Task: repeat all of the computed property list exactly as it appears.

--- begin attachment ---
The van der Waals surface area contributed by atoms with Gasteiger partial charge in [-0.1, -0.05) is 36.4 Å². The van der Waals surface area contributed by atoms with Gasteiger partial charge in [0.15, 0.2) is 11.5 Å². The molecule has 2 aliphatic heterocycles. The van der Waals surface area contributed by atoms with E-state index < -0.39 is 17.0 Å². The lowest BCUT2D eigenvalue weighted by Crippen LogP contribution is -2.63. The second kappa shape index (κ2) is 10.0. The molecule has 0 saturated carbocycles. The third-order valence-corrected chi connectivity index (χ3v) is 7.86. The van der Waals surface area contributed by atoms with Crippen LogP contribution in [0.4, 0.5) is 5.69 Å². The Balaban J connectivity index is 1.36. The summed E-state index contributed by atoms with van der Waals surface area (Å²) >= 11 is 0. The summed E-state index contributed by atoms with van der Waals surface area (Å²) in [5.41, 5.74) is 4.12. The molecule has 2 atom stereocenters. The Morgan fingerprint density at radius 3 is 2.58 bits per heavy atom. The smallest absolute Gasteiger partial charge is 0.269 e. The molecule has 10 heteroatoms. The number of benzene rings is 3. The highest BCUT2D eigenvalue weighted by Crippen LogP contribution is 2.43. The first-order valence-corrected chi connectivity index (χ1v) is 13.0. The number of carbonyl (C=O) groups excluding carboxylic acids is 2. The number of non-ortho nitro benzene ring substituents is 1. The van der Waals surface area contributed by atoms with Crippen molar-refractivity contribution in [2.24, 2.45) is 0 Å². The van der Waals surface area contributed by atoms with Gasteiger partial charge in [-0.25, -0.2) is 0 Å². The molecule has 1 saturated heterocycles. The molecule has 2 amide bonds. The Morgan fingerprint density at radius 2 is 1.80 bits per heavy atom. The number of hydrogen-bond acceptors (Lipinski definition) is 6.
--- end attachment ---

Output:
The van der Waals surface area contributed by atoms with Gasteiger partial charge in [-0.1, -0.05) is 36.4 Å². The van der Waals surface area contributed by atoms with Gasteiger partial charge in [0.15, 0.2) is 11.5 Å². The molecule has 2 aliphatic heterocycles. The van der Waals surface area contributed by atoms with E-state index < -0.39 is 17.0 Å². The lowest BCUT2D eigenvalue weighted by Crippen LogP contribution is -2.63. The second kappa shape index (κ2) is 10.0. The molecule has 0 saturated carbocycles. The third-order valence-corrected chi connectivity index (χ3v) is 7.86. The van der Waals surface area contributed by atoms with Crippen LogP contribution in [0.4, 0.5) is 5.69 Å². The Balaban J connectivity index is 1.36. The summed E-state index contributed by atoms with van der Waals surface area (Å²) >= 11 is 0. The summed E-state index contributed by atoms with van der Waals surface area (Å²) in [5.41, 5.74) is 4.12. The molecule has 2 atom stereocenters. The Morgan fingerprint density at radius 3 is 2.58 bits per heavy atom. The smallest absolute Gasteiger partial charge is 0.269 e. The molecule has 10 heteroatoms. The number of benzene rings is 3. The highest BCUT2D eigenvalue weighted by Crippen LogP contribution is 2.43. The first-order valence-corrected chi connectivity index (χ1v) is 13.0. The number of carbonyl (C=O) groups excluding carboxylic acids is 2. The number of non-ortho nitro benzene ring substituents is 1. The van der Waals surface area contributed by atoms with Crippen molar-refractivity contribution in [2.24, 2.45) is 0 Å². The van der Waals surface area contributed by atoms with Gasteiger partial charge in [-0.25, -0.2) is 0 Å². The molecule has 1 saturated heterocycles. The molecule has 2 amide bonds. The Morgan fingerprint density at radius 2 is 1.80 bits per heavy atom. The number of hydrogen-bond acceptors (Lipinski definition) is 6.